Lacrosse Tips & Tricks: Defensive Slides with Brodie Merrill

With two-time All American defenseman Brodie Merrill leading the way, learn about proper slide techniques and tips from one of the game’s most heralded defenders. Merrill walks through each scenario with you before putting on the pads and simulating the defensive techniques at full speed on the lacrosse field.

Sliding Overview

Although often overlooked, defensive slides are absolutely critical to a team’s overall success. Slides are all about communication, being on the same page as your teammates, being up-field from your opponent, having your head on a swivel, and having your stick and body in the right positions. Let’s run through a typical slide scenario.

If the ball is behind the goal with an attackman and you are guarding a man in the crease, you are the first slide. Therefore, you need to make sure your head is on a swivel and that you have your stick on your opponent lightly to get a feel of where they are.

If the defender has been beat, you need to slide and take a good angle, get your stick up-field from your man, break down, and get nice and low. At this point, you have two options. First, you could tell your fellow defender to stay and double the ball. The second option is to say, “Find One.” That defender will then retreat to the crease and bump that second slide back to his man, and you are all even again.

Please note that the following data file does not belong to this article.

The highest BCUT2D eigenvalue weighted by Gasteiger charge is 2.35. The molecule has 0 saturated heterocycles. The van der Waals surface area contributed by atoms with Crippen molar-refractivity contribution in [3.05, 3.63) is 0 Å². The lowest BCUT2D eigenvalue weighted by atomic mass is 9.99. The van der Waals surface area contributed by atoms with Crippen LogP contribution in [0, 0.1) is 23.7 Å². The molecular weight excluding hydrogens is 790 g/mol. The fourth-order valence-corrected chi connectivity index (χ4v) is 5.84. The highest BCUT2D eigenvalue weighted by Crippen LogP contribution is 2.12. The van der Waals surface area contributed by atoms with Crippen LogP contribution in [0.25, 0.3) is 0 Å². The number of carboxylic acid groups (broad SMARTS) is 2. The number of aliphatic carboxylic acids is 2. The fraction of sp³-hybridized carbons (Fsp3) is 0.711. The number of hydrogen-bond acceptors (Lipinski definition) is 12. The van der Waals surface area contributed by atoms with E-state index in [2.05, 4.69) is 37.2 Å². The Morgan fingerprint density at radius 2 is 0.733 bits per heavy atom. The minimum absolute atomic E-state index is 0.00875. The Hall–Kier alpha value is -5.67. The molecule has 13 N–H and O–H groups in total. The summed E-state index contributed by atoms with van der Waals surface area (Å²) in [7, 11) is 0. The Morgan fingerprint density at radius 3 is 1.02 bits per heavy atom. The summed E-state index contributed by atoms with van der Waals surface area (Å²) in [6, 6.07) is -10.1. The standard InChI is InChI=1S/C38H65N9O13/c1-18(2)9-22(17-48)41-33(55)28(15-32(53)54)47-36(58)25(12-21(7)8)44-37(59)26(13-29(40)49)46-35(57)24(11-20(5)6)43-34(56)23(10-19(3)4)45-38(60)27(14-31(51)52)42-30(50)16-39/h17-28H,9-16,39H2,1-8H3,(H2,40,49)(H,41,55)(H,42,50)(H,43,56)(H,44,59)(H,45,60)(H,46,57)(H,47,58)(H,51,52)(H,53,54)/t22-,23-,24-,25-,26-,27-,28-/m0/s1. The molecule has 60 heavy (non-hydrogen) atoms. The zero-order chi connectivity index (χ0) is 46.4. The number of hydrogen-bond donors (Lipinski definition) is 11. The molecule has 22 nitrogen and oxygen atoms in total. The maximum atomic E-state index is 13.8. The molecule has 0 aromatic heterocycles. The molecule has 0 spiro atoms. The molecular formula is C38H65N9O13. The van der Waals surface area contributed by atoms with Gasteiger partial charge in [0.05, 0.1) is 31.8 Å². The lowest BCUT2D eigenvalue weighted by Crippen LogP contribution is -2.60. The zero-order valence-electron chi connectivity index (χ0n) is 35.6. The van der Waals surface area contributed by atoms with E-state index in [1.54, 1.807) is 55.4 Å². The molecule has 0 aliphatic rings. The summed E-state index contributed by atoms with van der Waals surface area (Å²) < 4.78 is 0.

Check out some examples below of proper slides in action.

Sliding Adjacent

An adjacent slide usually occurs when there is no one in the crease. In this scenario, the nearest man must slide to the attacker that beats our defender.

In the video example below, Merrill is the “HOT” man. First, it’s key to be above GLE. Also, your fellow defender wants to be taking away the top side and force the offensive player inside.

Why inside? Well, if the player gets beats by the attackman, he will ONLY get beat into the help.  Therefore with the adjacent slide, you will have to slide cross-crease while your fellow midfielder is sliding down to help on the backside. Remember to lead with the stick and follow with the body. Get as low as you can and power through.

Take a look at a few examples in the video clip below.

The previous clips can be seen on Championship Productions’ DVD “Brodie Merrill’s ‘Defensive Player of the Year’ Skills and Drills.” To check out more videos focusing on defense, click here.


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